You know those mornings where you wake up so hungover that, in the space between lifting your head off the pillow and clambering upright, it's totally necessary to spend three to ten minutes perched on the side of the bed, shoulders limp and frowning at the skirting boards? I'm pretty sure that's what a lot of us felt at dawn on Friday.
I was part of the 48% of the country that wanted to remain because although the EU wasn't perfect; the problems it faced were all of ours to bare. I can imagine there is shock across europe with many outsiders wondering how does such a big and multicultural nation that played such a prominent role in the EU suddenly vote to leave based mostly on issues of immigration?
I'm not going to claim we're out of the woods yet; there's a long way to go till the fruits of independence are laid bare. For starters, we're certainly not going to be spending that phantom £350million anytime soon (if it even proves to exist). But seeing people write off a historic opportunity on the basis of one day's events is absolutely crackers.
I am proud to be part of the 48.2%. I am proud to stand up for what I believe in, and I'm proud to be part of an age demographic in which the majority voted Remain. I am passionate enough to fight the opinions of those who don't agree with me, and to hope for more than what we have been left with in 2016. I believe in the EU, and I believe we can choose to overcome. This is what it's like in the 48.2%.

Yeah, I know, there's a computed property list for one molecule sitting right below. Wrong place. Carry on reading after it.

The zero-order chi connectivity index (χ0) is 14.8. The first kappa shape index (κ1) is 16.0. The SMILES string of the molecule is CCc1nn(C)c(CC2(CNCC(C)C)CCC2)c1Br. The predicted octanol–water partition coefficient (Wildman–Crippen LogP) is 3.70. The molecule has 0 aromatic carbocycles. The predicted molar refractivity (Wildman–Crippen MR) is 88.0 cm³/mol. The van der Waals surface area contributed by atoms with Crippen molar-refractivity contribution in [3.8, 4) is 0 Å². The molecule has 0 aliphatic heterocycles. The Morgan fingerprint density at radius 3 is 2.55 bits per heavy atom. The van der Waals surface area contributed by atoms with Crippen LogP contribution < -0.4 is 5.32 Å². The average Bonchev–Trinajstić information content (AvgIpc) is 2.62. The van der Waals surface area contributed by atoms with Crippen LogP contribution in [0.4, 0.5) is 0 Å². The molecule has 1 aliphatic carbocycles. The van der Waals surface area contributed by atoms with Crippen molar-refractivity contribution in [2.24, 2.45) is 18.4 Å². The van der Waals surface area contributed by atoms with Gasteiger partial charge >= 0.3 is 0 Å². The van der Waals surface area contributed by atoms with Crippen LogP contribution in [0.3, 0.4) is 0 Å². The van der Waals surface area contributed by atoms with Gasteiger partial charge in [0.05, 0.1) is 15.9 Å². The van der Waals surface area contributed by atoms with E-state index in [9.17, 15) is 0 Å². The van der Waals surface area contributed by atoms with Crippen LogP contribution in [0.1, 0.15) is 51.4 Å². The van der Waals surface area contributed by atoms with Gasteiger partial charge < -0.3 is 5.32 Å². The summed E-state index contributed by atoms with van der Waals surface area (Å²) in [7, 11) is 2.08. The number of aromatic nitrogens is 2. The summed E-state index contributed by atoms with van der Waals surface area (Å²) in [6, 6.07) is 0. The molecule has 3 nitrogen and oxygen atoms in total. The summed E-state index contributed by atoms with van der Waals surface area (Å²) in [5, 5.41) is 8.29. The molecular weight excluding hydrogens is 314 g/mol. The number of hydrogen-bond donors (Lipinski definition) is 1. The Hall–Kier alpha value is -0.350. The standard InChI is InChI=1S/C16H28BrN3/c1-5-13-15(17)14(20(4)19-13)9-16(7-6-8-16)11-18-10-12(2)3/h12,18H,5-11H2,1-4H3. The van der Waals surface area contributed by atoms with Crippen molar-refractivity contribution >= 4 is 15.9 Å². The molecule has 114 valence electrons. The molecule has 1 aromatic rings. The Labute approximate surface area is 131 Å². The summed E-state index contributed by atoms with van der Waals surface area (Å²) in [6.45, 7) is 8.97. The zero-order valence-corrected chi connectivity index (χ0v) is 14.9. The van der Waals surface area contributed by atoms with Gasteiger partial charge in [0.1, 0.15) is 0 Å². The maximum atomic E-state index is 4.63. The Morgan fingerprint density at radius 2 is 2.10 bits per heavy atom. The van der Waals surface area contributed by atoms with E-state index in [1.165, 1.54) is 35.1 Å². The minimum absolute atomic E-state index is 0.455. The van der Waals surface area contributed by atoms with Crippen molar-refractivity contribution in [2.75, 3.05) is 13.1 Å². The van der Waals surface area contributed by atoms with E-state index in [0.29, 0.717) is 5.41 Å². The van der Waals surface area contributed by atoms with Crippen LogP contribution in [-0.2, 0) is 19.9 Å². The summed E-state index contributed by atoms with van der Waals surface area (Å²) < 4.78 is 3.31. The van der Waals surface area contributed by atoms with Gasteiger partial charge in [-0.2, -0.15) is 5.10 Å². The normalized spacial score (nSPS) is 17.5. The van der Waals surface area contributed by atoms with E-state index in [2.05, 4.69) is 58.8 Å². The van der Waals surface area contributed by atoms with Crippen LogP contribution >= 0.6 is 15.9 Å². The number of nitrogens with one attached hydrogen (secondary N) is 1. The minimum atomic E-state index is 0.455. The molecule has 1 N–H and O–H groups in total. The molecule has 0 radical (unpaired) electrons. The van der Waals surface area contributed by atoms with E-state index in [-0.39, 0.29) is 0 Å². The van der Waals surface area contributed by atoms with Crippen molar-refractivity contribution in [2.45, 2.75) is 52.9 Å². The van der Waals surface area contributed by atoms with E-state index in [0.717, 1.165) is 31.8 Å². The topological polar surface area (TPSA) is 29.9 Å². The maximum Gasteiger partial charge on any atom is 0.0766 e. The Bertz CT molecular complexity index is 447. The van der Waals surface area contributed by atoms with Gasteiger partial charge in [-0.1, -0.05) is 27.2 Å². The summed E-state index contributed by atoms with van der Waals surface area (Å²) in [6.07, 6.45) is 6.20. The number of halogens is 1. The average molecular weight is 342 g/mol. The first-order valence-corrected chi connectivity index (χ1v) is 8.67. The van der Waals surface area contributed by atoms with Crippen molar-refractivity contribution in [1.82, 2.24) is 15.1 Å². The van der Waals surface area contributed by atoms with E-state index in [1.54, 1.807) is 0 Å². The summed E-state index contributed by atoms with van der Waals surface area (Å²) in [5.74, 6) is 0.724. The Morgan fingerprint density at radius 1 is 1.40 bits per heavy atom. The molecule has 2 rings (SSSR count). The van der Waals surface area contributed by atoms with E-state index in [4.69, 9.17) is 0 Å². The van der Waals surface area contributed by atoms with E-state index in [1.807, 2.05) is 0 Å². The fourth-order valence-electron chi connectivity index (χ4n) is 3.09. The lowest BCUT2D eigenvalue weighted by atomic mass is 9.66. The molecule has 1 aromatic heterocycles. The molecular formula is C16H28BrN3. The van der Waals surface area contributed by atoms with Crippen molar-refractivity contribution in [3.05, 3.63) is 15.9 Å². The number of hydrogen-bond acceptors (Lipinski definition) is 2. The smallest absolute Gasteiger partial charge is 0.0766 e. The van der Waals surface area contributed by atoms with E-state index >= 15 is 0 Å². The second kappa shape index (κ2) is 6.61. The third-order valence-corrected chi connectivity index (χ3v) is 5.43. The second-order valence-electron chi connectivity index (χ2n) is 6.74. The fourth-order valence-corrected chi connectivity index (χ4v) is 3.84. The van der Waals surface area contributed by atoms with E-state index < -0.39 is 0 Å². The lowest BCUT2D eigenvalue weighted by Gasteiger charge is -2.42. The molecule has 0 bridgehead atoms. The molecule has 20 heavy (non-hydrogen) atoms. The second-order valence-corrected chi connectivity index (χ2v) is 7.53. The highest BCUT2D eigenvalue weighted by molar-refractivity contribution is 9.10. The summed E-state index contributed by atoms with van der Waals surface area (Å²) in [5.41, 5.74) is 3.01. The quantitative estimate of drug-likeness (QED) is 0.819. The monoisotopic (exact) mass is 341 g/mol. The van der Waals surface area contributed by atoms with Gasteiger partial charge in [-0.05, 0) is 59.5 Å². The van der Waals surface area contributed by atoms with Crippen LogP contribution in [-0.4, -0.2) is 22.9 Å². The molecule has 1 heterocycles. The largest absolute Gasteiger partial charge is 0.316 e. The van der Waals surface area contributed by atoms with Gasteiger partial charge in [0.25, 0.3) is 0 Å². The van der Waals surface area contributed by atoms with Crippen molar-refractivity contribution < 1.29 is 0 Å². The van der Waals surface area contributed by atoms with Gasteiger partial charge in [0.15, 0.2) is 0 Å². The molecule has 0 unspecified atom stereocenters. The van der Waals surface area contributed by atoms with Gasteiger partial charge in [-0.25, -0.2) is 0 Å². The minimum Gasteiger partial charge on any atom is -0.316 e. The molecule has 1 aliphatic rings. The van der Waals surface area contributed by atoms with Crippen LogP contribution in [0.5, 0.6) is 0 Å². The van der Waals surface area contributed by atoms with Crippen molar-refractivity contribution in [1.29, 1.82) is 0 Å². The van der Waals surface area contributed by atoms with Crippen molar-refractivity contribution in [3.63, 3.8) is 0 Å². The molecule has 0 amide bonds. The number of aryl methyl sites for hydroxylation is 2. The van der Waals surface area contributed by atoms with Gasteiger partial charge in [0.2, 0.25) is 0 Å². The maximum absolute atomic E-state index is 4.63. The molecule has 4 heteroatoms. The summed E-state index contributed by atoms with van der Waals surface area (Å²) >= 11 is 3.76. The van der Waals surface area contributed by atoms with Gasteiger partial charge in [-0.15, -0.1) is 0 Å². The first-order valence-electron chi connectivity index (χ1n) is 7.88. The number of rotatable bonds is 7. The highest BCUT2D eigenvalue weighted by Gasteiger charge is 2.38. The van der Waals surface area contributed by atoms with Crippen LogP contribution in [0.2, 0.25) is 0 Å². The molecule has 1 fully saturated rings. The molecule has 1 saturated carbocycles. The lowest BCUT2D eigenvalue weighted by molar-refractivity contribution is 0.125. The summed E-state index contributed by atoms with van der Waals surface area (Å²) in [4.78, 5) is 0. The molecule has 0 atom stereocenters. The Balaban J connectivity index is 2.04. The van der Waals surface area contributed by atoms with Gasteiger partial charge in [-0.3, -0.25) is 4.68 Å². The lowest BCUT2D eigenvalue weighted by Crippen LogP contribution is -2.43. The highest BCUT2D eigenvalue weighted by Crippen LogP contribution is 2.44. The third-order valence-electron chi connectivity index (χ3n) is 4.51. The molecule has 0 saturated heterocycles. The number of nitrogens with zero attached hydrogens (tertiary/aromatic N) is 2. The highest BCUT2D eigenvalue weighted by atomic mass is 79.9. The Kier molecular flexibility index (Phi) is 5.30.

Yes, we lost, by a ludicrously slim margin, but our only (likely) choice is to move forward. Perhaps we needed to experience the gut-punch of having something we believe in and rely so heavily taken away from us, to understand how those in the forgotten corners of our country felt when they voted us out.
We vote remain with neither pride nor joy; we do it as a way of getting back to square one, a way of trying to pretend that all the dirt that has been dug up over this campaign never had been. This referendum was sold to us on the false pretence of democracy and has ended in a display of cavemanism. Vote remain on June 23rd and we can get to work trying to clean up this mess.
There's a land where those who dare to dream can do whatever they like, with careless abandon. Where it's entirely possible to be whomever you want, whenever you need. And when the moment arrives to change your mind and walkaway, you can - with no more than a friendly wave and smile in exchange for the trouble.
What is clear is that the referendum debate is not a narrow discussion of whether we want to remain in the EU or not. Underneath the presented issues of In and Out, the civil war in the Conservative party, the loss of the working class by the Labour party and the near silence of the Lib Dems, is a more fundamental question - what sort of country do we want to be? Neither Remain nor Leave has won the moral high ground, as neither of them has tried to take it.
We need to live in harmony with our environment; we need to treat people with respect, affording them dignity and security in work, not simply treating them as economic units to be exploited. Let us celebrate the diversity of our world, seeing the commonality that connects us all as human beings. It is gratifying to see that more and more of our young are embracing these values. In the words of my grandson "I see myself as a citizen of the world"
2016 is the biggest ever year for vegans, with brands such as Quorn releasing egg-free products, Guinness planning to create a vegan beer, and Ben & Jerry's announcing dairy-free ice creams. Universities are generally known as places that advocate this sort of forward thinking and embrace positive change. Why then do so many British universities seem so behind on providing vegetarian and vegan options in their student unions?